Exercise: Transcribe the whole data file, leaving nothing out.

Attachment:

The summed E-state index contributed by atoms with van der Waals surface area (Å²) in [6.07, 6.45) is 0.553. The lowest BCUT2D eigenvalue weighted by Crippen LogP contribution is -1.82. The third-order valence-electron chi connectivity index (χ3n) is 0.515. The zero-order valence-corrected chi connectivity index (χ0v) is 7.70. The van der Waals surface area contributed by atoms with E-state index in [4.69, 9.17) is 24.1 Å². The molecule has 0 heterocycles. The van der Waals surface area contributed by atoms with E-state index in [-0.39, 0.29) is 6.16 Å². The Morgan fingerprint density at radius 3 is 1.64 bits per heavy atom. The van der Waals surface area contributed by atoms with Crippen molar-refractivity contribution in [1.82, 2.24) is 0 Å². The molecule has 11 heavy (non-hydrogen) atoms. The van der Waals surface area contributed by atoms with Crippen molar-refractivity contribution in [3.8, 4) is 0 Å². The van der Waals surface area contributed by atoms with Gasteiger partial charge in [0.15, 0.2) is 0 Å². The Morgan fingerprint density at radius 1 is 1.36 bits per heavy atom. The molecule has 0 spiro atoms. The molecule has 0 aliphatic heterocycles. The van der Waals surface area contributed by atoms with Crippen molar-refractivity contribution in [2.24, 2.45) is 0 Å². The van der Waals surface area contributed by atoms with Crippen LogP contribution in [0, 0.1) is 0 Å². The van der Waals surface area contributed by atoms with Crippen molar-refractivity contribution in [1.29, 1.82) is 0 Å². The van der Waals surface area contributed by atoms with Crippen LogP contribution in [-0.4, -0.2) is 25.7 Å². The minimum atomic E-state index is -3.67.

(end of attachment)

The summed E-state index contributed by atoms with van der Waals surface area (Å²) in [6.07, 6.45) is 0.553. The lowest BCUT2D eigenvalue weighted by Crippen LogP contribution is -1.82. The third-order valence-electron chi connectivity index (χ3n) is 0.515. The zero-order valence-corrected chi connectivity index (χ0v) is 7.70. The van der Waals surface area contributed by atoms with E-state index in [4.69, 9.17) is 24.1 Å². The molecule has 0 heterocycles. The van der Waals surface area contributed by atoms with E-state index in [-0.39, 0.29) is 6.16 Å². The Morgan fingerprint density at radius 3 is 1.64 bits per heavy atom. The van der Waals surface area contributed by atoms with Crippen molar-refractivity contribution in [1.82, 2.24) is 0 Å². The molecule has 11 heavy (non-hydrogen) atoms. The van der Waals surface area contributed by atoms with Crippen molar-refractivity contribution in [3.8, 4) is 0 Å². The van der Waals surface area contributed by atoms with Gasteiger partial charge in [0.15, 0.2) is 0 Å². The Morgan fingerprint density at radius 1 is 1.36 bits per heavy atom. The molecule has 0 spiro atoms. The molecule has 0 aliphatic heterocycles. The van der Waals surface area contributed by atoms with Crippen molar-refractivity contribution in [2.24, 2.45) is 0 Å². The van der Waals surface area contributed by atoms with Crippen LogP contribution in [0, 0.1) is 0 Å². The van der Waals surface area contributed by atoms with Crippen molar-refractivity contribution in [1.29, 1.82) is 0 Å². The van der Waals surface area contributed by atoms with Crippen LogP contribution in [-0.4, -0.2) is 25.7 Å². The minimum atomic E-state index is -3.67.